Thursday, July 7, 2011

Valley Of The Dolls (1967)

I had a sleepover party last week to celebrate mine and my friend's birthday which are just a week apart. We drank a bunch, gossiped and listened to records. We had a great time. The next morning, in a semi--hungover daze, my friend suggested we watch "Valley Of The Dolls", which I'd actually never seen before. 

This movie is total eye candy. The great looking sets, kool clothing and an amazing opening credit sequence with its pill-form theme. We have 3 fantastic looking women: Barbara Perkins, Patty Duke and the late Sharon Tate. This movie reminded me of "Mommie Dearest" for some reason. Maybe the same tone and fame-hungry psychotic tendencies. 

The jazzy numbers sung by Patty Duke (apparently overdubbed) and Tony (in a crazy looking burgundy suit) are real good, and kinda hilarious at the same time. Just watch Patty's insane moves on a telethon show early in the film. One of my friends said, "Cover her head and its Robert Plant". hahaha.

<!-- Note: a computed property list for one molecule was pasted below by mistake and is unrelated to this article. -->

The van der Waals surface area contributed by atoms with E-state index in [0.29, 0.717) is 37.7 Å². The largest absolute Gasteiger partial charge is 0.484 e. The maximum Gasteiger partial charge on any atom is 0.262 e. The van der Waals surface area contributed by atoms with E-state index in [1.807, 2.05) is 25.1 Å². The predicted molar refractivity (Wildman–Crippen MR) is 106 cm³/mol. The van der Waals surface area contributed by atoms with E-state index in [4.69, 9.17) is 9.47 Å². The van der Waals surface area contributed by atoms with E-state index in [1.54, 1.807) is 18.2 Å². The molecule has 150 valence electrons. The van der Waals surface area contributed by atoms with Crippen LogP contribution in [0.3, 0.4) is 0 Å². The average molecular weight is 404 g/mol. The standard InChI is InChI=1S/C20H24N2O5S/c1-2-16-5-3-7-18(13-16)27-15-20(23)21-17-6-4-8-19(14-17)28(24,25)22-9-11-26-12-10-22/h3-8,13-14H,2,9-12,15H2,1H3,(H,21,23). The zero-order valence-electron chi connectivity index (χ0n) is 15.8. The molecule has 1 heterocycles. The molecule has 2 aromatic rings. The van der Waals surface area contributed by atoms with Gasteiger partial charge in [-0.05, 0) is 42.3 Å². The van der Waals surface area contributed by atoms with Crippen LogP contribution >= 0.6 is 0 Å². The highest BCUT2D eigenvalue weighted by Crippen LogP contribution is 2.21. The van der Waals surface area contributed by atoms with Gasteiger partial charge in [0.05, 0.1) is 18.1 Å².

All three gals progressively become more into drugs (mostly "doll"/pill-popping and booze) and have dwindling careers as well as relationship woes. Patty's free use of the word "fag" while requesting "skim milk" without any manners and then instead of rehab, is thrown into a sanitarium. Hey, after all, I believe shock therapy was still considered somewhat normal at that time. Poor Sharon Tate admits she's only as good as her body when it comes to her career and after learning that she has to have a mastectomy, she kills herself. I had to hold back some tears as she goes to sleep and her husband (now in the sanitarium with Patty with a genetic memory loss disease) croons something like "come away with me". For what I remember, Barbara seems to get off the easiest and even gets to return home at the end with her head held up high.

Previously, my only knowledge of this movie was when Barbara (coincidence!) Barrie reads the novel before bed in "Breaking Away" (one of my favorite movies). Also, Russ Meyer's bizarre, exaggerated version called "Beyond The Valley Of The Dolls", which was penned by Roger Ebert (!). Its a must see and so is "VOTD". 

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